Discovering the 3' UTR-mediated regulation of alpha-synuclein.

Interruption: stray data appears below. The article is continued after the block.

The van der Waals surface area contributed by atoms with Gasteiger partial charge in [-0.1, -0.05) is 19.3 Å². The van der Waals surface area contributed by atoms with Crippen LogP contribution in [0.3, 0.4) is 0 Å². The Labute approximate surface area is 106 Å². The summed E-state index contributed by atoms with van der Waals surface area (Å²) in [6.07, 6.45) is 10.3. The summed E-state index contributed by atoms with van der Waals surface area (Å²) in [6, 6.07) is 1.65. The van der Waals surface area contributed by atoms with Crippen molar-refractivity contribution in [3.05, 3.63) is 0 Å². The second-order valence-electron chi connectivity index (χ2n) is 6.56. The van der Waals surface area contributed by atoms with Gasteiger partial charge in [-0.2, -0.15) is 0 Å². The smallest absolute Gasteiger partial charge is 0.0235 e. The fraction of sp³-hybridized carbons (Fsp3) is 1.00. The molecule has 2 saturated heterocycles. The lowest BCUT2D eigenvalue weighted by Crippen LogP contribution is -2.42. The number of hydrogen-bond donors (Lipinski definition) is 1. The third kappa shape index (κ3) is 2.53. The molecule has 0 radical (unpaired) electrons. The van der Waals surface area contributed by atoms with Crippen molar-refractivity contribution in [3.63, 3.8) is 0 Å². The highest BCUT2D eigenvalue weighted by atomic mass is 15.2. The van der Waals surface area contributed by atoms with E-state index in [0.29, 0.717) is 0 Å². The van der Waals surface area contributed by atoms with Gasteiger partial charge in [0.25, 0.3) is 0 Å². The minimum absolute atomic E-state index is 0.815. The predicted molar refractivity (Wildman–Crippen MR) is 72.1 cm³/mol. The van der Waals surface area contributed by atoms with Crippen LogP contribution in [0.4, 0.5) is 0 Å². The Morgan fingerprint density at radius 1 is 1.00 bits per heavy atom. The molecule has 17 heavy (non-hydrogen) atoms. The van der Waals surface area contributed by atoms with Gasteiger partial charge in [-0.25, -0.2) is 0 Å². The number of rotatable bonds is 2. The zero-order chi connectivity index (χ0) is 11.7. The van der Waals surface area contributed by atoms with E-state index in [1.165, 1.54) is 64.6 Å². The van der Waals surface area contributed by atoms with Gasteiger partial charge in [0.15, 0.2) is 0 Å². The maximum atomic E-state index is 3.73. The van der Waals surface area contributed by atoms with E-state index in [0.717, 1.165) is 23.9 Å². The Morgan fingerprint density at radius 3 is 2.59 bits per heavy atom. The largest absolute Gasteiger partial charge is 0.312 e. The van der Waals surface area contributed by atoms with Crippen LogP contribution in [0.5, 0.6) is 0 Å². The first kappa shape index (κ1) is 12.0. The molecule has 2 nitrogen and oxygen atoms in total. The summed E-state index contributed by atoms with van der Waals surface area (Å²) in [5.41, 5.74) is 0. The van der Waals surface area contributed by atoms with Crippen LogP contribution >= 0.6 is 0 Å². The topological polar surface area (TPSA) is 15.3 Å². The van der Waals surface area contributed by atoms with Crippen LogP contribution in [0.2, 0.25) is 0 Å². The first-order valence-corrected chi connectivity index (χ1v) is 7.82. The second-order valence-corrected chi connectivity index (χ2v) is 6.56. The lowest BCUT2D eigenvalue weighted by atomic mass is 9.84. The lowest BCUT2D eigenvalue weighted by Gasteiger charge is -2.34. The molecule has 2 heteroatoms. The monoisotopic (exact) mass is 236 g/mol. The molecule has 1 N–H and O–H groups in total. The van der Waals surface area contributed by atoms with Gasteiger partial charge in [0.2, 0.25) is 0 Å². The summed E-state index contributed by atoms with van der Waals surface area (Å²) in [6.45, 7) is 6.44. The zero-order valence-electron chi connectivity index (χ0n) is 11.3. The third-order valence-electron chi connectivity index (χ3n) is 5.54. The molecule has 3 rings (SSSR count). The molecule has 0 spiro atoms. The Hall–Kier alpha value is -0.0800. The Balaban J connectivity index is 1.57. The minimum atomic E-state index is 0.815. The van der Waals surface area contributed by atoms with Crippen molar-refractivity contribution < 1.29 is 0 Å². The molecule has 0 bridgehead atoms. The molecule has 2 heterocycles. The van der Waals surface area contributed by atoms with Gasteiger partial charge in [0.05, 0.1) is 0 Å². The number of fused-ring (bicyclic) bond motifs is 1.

ABSTRACT: Recent evidence indicates a link between Parkinson's Disease (PD) and the expression of a-synuclein (SNCA) isoforms with different 3' untranslated regions (3'UTRs). Yet, the post-transcriptional mechanisms regulating SNCA expression are unknown. Using a large-scale in vitro /in silico screening we identified RNA-binding proteins (RBPs) that interact with SNCA 3' UTRs. We identified two RBPs, ELAVL1 and TIAR, that bind with high affinity to the most abundant and translationally active 3' UTR isoform (575 nt). Knockdown and overexpression experiments indicate that both ELAVL1 and TIAR positively regulate endogenous SNCA in vivo. The mechanism of regulation implies mRNA stabilization as well as enhancement of translation in the case of TIAR. We observed significant alteration of both TIAR and ELAVL1 expression in motor cortex of post-mortem brain donors and primary cultured fibroblast from patients affected by PD and Multiple System Atrophy (MSA). Moreover, trans expression quantitative trait loci (trans-eQTLs) analysis revealed that a group of single nucleotide polymorphisms (SNPs) in TIAR genomic locus influences SNCA expression in two different brain areas, nucleus accumbens and hippocampus. Our study sheds light on the 3' UTR-mediated regulation of SNCA and its link with PD pathogenesis, thus opening up new avenues for investigation of post-transcriptional mechanisms in neurodegeneration.